Postdoc Profile: Thomas Flower, Banting Postdoctoral Fellow

September 15, 2015

Congratulations to Dr. Thomas Flower, recipient of a prestigious Banting Postdoctoral Fellowship of $70,000 per year for two years to support his research at the Department of Biological Sciences, SFU. Dr. Flower is one of five Banting Fellows at SFU in 2014–15.

In 2014, Dr. Tom Flower made headlines around the world with his research into how African birds named fork-tailed drongos can mimic the 50+ alarm sounds made by over 30 different bird species — and even meerkats — in order to steal the food the fleeing animals leave behind.Dr. Flower's doctoral research in zoology at the University of Cambridge, UK, was on the deceptive abilities displayed by fork-tailed drongos and it then became part of his postdoctoral work at the Percy FitzPatrick Institute of African Ornithology, University of Cape Town, South Africa.

He has also worked as a Research Biologist for Cambridge's Raso Lark Conservation Project — the entire population of the critically endangered Raso lark is confined to a single island in the Cape Verde Islands, off the west coast of Africa.

Dr. Flower has a long history of communicating his research. Before his master's degree, he volunteered at the Kalahari Meerkat Project, and subsequently as a project manager to work with Animal Planet film crews working on the TV show Meerkat Manor.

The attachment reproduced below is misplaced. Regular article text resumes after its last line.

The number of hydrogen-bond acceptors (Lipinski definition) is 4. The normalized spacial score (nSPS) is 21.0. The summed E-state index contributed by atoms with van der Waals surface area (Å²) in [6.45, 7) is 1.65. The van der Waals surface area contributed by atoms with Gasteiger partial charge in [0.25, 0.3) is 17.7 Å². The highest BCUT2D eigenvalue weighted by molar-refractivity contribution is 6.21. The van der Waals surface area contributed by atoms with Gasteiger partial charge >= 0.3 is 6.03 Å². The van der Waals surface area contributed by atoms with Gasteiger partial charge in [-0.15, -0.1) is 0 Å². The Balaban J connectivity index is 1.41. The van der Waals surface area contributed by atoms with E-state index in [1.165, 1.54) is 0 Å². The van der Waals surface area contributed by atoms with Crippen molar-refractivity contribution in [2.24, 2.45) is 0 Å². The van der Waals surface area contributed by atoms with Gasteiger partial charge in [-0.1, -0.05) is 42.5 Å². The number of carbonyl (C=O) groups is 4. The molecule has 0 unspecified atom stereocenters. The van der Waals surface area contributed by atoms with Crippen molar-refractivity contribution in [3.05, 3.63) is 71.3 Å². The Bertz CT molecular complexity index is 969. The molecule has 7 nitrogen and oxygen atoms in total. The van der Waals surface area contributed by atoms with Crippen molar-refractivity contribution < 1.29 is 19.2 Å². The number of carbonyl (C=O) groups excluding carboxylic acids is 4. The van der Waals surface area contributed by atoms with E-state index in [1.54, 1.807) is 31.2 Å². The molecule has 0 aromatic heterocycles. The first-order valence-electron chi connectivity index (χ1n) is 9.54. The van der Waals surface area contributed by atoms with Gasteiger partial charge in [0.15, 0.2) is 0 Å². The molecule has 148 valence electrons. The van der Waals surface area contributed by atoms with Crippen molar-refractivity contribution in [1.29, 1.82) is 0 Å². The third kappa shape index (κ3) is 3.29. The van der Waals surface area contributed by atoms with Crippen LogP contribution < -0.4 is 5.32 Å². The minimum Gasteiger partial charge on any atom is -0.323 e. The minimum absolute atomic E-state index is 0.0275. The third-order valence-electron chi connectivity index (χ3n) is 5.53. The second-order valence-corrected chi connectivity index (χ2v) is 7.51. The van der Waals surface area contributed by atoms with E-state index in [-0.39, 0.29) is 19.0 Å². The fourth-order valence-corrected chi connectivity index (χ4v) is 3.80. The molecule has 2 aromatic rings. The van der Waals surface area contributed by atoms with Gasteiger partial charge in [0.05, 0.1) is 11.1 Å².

Subsequently, he has contributed to the BBC Africa series by providing advice on storyline development, access to drongos and coordinated shots of drongos. He also contributed through interviews and production assistance to several other BBC nature shows including Animals in Love and an upcoming series entitled Deception. In addition, Dr Flower helped produce a childrens natural history show for NHK Japan entitled ’Darwin has Come! Fork-tailed drongo’.

At SFU, Dr. Flower will be working with Dr. Ronald Ydenberg in the Department of Biology. He will be studying nest predation behaviour by BC’s provincial bird, the Steller’s jay, in order to work out why habitat fragmentation increases  nest predation on marbled murrelets, a threatened seabird which nests in old-growth forests. A significant part of his research will be on identifying conservation measures to manage the effects of forestry on marbled murrlets in British Columbia.

Dr. Flower has extensive experience of undertaking observations and experiments on wild birds,  monitoring bird nests, using nest cameras and surveying bird abundances.  Findings from his research will strongly influenceenvironmental and natural resource managers and greatly improve our understanding of how human land use impacts the natural environment.

He says, “I am extremely grateful for this research opportunity at SFU and look forward to contributing to both our understanding of animal behaviour and the conservation of biodiversity.”

Recording of Dr. Flower's presentation at our Banting Postdocs Day event:

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